21 Apr 2023

#e 2023 no. 337


The Sudanese conflict has been escalating for several years, with power struggles between various factions of the military and opposition groups. The most recent bout of fighting is a mustard tree grown out of seeds planted in April 2019, when a military coup ousted al-Bashir and replaced him with a “transitional” military government that promised elections but failed to deliver. We are now heading into the seventh day of violence, and my simplistic forecast would be that fighting will last at least another week, and probably longer.

The current iteration of violence found its seed in the final years of al-Bashir’s 30-year rule. During that time, a paramilitary group called the Rapid Support Force (RSF) grew from struggles around Darfur (where it was accused of human rights violations, atrocities and even genocide) into a personal force for Bashir. Its leader, Hemedti, was politically astute and grew the force into an instrument of power. After Bashir was ousted in 2019, Hemedti became second to General Burhan (head of the Sudanese Armed Forces).

The struggles of Sudan have been complicated by the ongoing economic crisis, marked by high inflation and unemployment, which has led to widespread poverty and dissatisfaction, as well as the well known ethnic and regional divisions. To make matters worse, outside players have competed for influence in the country. The various military factions have enriched themselves by control over Sudan’s resources and exports to those outside players. And finally, the Covid-19 pandemic and social media have both played a part in catalyzing and organizing protests and opposition movements.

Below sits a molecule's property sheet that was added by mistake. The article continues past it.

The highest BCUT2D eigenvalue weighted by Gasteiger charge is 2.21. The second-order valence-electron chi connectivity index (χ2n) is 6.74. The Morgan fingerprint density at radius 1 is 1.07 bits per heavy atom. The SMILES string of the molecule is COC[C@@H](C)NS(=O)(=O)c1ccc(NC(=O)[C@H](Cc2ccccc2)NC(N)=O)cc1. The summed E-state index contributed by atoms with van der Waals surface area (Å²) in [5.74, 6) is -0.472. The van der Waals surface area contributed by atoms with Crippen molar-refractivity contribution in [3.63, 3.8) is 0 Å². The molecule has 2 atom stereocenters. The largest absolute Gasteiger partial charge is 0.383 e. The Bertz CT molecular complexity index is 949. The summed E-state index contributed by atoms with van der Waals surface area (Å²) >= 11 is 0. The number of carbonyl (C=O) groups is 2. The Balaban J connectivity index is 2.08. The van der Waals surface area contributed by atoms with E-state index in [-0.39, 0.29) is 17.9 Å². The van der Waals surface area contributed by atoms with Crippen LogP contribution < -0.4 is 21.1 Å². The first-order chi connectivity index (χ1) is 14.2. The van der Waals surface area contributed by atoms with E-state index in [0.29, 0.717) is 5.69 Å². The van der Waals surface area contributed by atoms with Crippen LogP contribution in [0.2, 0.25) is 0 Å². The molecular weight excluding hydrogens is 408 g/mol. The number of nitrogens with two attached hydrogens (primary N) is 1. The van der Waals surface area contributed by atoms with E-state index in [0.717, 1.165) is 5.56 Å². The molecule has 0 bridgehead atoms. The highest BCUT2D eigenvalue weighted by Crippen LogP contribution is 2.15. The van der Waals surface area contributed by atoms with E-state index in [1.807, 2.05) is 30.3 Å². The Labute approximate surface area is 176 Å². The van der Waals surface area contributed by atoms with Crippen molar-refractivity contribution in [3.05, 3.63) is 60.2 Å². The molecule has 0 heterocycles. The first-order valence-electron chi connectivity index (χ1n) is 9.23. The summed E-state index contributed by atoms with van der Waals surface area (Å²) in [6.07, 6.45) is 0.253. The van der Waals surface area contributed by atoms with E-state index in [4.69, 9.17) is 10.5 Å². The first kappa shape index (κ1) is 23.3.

The partnership between the SAF and the RSF was an extremely shaky one, as both men were ambitious and the rift between them constantly widened. Attempts to share power have failed, and in the early part of this year, both sides were recruiting new members for their armies. A final attempt at negotiations to form a new government in April failed on the issue of how quickly the RSF should be implemented into the overall armed forces.

Both the SAF and the RSF have control of things like gold mines, and have enriched themselves through illegal exports (and, in the case of RSF, through mercenary contracts). The SAF wanted to integrate the RSF very quickly, while the RSF wanted years of autonomy. Their choice to fight seems to have little to do with democratic principles and everything to do with power and control (and, perhaps, survival).

Who might win is unpredictable. The actual numbers are secret, but the SAF is estimated to have around 100,000 regular soldiers and 100,000 in reserve, while the RSF is thought have fewer troops (30 to 50,000?) but to be more highly skilled (the RSF fought in Darfur, and also as mercenaries in other countries). Both factions are supported by outside players (Egypt, the UAE, Turkey, Qatar, Libya, and even hints of the Wagner group’s invovelment), making each side believe they can win. Neither side seems willing to talk or seek mediation. Neither is interested in power-sharing. Both have used violence to suppress opposition and seem unconcerned about civilian casualties. Both have broken proposed cease-fires within hours or even minutes. It does seem as, if one stops fighting, the other will continue mercilessly. And if one is close to losing, there is even a threat of further violence: I’ve seen tweets that suggest the RSF has threatened to “burn Khartoum to the ground” if their leader were killed in the warfare. This is not a recipe for peaceful negotiation. Rather, it is a cocktail certain to bring suffering and death to many.

The group that wins will likely have stronger political influence as well as wider control over the riches of Sudan’s resources, so both sides have strong incentives to continue fighting, and no civilian government to stop them. Where this will end up is anyone’s guess right now. I would be very surprised if a sudden peace deal were reached, although I suppose that’s not out of the realm of possibility. I think the strongest probability is a grinding war lasting weeks or even months. A less probable alternative would be a sudden, successful SAF strike on the RSF’s leadership that fractures the latter. But I’d settle in for the long haul, and be thinking about how to help people on the ground and refugees who have fled to nearby countries.